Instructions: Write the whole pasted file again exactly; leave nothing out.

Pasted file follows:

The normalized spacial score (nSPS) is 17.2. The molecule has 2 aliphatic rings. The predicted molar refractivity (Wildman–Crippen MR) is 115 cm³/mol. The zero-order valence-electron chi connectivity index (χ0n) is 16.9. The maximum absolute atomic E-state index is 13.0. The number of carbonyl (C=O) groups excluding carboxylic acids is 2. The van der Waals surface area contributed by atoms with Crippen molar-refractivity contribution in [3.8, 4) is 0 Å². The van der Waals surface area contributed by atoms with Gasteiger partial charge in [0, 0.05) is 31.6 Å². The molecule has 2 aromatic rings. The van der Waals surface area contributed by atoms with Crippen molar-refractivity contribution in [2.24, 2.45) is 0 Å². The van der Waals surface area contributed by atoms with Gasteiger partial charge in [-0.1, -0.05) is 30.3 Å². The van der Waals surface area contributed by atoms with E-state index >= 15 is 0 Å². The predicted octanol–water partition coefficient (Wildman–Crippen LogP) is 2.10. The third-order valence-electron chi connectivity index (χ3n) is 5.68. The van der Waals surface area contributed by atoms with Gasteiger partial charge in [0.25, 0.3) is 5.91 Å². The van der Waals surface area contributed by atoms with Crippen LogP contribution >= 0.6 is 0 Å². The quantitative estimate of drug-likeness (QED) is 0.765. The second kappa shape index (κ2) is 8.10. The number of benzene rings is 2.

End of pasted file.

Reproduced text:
The normalized spacial score (nSPS) is 17.2. The molecule has 2 aliphatic rings. The predicted molar refractivity (Wildman–Crippen MR) is 115 cm³/mol. The zero-order valence-electron chi connectivity index (χ0n) is 16.9. The maximum absolute atomic E-state index is 13.0. The number of carbonyl (C=O) groups excluding carboxylic acids is 2. The van der Waals surface area contributed by atoms with Crippen molar-refractivity contribution in [3.8, 4) is 0 Å². The van der Waals surface area contributed by atoms with Gasteiger partial charge in [0, 0.05) is 31.6 Å². The molecule has 2 aromatic rings. The van der Waals surface area contributed by atoms with Crippen molar-refractivity contribution in [2.24, 2.45) is 0 Å². The van der Waals surface area contributed by atoms with Gasteiger partial charge in [-0.1, -0.05) is 30.3 Å². The van der Waals surface area contributed by atoms with E-state index >= 15 is 0 Å². The predicted octanol–water partition coefficient (Wildman–Crippen LogP) is 2.10. The third-order valence-electron chi connectivity index (χ3n) is 5.68. The van der Waals surface area contributed by atoms with Gasteiger partial charge in [0.25, 0.3) is 5.91 Å². The van der Waals surface area contributed by atoms with Crippen LogP contribution >= 0.6 is 0 Å². The quantitative estimate of drug-likeness (QED) is 0.765. The second kappa shape index (κ2) is 8.10. The number of benzene rings is 2.